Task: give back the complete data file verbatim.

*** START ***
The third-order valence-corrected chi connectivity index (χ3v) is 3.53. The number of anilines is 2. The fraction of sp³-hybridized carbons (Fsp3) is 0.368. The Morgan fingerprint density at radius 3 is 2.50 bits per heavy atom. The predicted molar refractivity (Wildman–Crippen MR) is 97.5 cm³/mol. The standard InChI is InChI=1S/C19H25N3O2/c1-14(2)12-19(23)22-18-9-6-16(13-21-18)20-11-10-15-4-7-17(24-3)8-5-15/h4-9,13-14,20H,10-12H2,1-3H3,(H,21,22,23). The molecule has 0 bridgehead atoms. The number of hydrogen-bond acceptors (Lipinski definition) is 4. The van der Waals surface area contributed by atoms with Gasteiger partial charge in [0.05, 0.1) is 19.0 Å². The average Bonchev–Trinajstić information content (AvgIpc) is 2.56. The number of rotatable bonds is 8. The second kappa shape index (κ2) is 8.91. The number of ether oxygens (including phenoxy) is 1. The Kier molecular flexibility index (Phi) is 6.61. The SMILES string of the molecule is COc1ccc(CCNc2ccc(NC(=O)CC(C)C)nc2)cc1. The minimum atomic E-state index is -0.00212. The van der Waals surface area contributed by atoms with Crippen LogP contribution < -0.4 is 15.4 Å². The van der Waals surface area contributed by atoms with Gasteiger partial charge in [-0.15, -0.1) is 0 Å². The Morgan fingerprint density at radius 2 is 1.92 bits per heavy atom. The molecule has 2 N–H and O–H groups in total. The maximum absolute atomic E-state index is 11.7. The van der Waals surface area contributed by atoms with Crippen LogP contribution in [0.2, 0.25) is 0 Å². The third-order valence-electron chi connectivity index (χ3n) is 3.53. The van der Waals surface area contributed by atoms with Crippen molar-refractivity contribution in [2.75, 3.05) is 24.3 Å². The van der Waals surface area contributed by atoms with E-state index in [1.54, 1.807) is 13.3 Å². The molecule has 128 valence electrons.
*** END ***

The third-order valence-corrected chi connectivity index (χ3v) is 3.53. The number of anilines is 2. The fraction of sp³-hybridized carbons (Fsp3) is 0.368. The Morgan fingerprint density at radius 3 is 2.50 bits per heavy atom. The predicted molar refractivity (Wildman–Crippen MR) is 97.5 cm³/mol. The standard InChI is InChI=1S/C19H25N3O2/c1-14(2)12-19(23)22-18-9-6-16(13-21-18)20-11-10-15-4-7-17(24-3)8-5-15/h4-9,13-14,20H,10-12H2,1-3H3,(H,21,22,23). The molecule has 0 bridgehead atoms. The number of hydrogen-bond acceptors (Lipinski definition) is 4. The van der Waals surface area contributed by atoms with Gasteiger partial charge in [0.05, 0.1) is 19.0 Å². The average Bonchev–Trinajstić information content (AvgIpc) is 2.56. The number of rotatable bonds is 8. The second kappa shape index (κ2) is 8.91. The number of ether oxygens (including phenoxy) is 1. The Kier molecular flexibility index (Phi) is 6.61. The SMILES string of the molecule is COc1ccc(CCNc2ccc(NC(=O)CC(C)C)nc2)cc1. The minimum atomic E-state index is -0.00212. The van der Waals surface area contributed by atoms with Crippen LogP contribution < -0.4 is 15.4 Å². The van der Waals surface area contributed by atoms with Gasteiger partial charge in [-0.15, -0.1) is 0 Å². The Morgan fingerprint density at radius 2 is 1.92 bits per heavy atom. The molecule has 2 N–H and O–H groups in total. The maximum absolute atomic E-state index is 11.7. The van der Waals surface area contributed by atoms with Crippen LogP contribution in [0.2, 0.25) is 0 Å². The third-order valence-electron chi connectivity index (χ3n) is 3.53. The van der Waals surface area contributed by atoms with Crippen molar-refractivity contribution in [2.75, 3.05) is 24.3 Å². The van der Waals surface area contributed by atoms with E-state index in [1.54, 1.807) is 13.3 Å². The molecule has 128 valence electrons.